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 "Life! Life! Do you hear me? Give my creation... liiiiife!"


Mel Brooks and Gene Wilder's loving parody of the classic Universal Horror films of the 1930s. Appearing in 1974, gorgeously shot in black and white (No offense!), using laboratory props from the original Frankenstein and starring a cast of brilliant comedic actors all at the very height of their talents, it is generally regarded as one of the funniest and most quotable movies ever made. It was adapted into a stage musical in 2007.

It is reported that the cast and crew had so much fun making the movie that they added in extra scenes just to keep it going.

In 2003, this movie was added to the National Film Registry of the Library of Congress, for its cultural, historical, and aesthetic significance. Two other works by Mel Brooks share this honor, The Producers and Blazing Saddles.

And, since it keeps coming up, "Blücher" (*Whinny*) is not the German word for "glue"; it's just a common misconception.

The Market-Based Title for the film in Italy, Frankenstein Junior, is Not to Be Confused With the actual Frankenstein, Jr..

This film provides examples (or rather subversions) of:

  • Affectionate Parody: As noted, 1930s horror movies. Heavy emphasis on "affectionate," too.
  • Alliterative Name
  • And Call Him George: The Monster, a little girl and a seesaw.
  • Anywhere but Their Lips: It's only in their first scene together that Elizabeth says "Not on the lips," to Freddy, and the reason is that she doesn't want her makeup smudged.
    • Subverted in that she doesn't seem to want to be touched anywhere, lest she mess up her hair, her nails, her dress, etc. In the end she and Frederick say goodbye by shaking elbows. She even flinches when he blows her a kiss.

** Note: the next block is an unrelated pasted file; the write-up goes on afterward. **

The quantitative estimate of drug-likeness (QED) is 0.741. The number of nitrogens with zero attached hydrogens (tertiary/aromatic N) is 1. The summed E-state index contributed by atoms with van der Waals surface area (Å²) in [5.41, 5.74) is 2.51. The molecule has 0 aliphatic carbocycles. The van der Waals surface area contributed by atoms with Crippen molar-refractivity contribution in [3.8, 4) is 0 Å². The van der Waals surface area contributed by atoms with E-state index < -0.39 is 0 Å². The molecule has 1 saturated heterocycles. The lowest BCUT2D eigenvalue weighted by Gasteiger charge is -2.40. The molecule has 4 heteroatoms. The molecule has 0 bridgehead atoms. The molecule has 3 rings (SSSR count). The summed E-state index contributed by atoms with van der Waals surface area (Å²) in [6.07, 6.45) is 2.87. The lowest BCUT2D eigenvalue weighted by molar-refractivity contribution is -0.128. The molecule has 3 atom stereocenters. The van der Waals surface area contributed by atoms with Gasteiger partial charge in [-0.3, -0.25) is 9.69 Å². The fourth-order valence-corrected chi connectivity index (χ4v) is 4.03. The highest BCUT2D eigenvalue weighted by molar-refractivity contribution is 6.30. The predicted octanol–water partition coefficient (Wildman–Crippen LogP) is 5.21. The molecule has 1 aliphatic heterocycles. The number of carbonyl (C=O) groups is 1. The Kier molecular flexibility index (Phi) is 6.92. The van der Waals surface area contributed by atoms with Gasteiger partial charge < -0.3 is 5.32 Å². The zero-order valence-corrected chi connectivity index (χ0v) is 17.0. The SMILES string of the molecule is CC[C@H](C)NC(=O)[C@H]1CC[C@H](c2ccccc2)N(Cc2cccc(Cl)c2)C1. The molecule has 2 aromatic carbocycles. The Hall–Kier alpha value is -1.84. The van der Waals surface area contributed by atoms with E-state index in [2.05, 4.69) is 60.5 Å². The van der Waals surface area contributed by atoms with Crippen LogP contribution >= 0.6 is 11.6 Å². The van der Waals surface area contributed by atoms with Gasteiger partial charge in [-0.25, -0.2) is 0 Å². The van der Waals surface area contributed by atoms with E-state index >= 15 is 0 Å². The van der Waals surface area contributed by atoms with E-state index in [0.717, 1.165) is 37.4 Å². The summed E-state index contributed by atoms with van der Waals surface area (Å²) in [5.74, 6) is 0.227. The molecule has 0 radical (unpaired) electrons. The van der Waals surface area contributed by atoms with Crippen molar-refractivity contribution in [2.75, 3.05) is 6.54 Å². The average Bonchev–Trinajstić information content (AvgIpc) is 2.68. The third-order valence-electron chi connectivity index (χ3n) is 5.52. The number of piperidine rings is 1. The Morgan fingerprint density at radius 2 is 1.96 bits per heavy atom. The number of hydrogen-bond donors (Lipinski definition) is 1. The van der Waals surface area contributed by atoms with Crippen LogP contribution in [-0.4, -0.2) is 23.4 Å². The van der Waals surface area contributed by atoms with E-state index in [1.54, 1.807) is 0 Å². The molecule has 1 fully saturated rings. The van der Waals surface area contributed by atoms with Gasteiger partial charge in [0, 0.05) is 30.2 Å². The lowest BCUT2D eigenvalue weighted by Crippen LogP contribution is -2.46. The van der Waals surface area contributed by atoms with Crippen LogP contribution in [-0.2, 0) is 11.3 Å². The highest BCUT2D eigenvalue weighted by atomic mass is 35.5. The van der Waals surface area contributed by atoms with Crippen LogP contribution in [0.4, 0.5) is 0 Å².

• Artificial Limbs: Inspector Kemp's wooden arm.
  • Aside Glance: By Igor several times, and a couple of times by the Monster.
  • Berserk Button: Mentioning Frederick's relation to "a famous cuckoo".
  • Big Electric Switch

  But I'm not going to be the first.

  • Bigger Is Better in Bed: "Ah, sweet mystery of life, at last I've found you!"
  • Bilingual Bonus: The two couples that accompany Frederick in the trains have exactly the same conversation, the first in English, the second in German.
  • Black Comedy Rape: Elizabeth gets raped by the monster. Then it turns out she enjoyed it and happily has more sex with him.

 "All right-- seven has alway been my lucky number!"


  Put ze candle beck!


 Igor: Dr. Frankenstein…

Frankenstein: Fronkensteen.

Igor: You’re putting me on.

Frankenstein: No, it’s pronounced Fronkensteen.

Igor: Do you also say Froderick?

Frankenstein: No… Frederick.

Igor: Well, why isn’t it Froderick Fronkensteen?

Frankenstein: It isn’t. It’s Frederick Fronkensteen.

Igor: I see.

Frankenstein: You must be Igor.

Igor: No, it’s pronounced EYE-gor.

Frankenstein: But they told me it was EE-gor.

Igor: Well, they were wrong then, weren’t they?


 "Come back! I was going to make espresso!"


 Kemp: Und now, let us all go back to my place for a little spongecake, und a little vine, und - (his wooden arm pops off) - Ah, shit!


 Frankenstein: What a filthy job!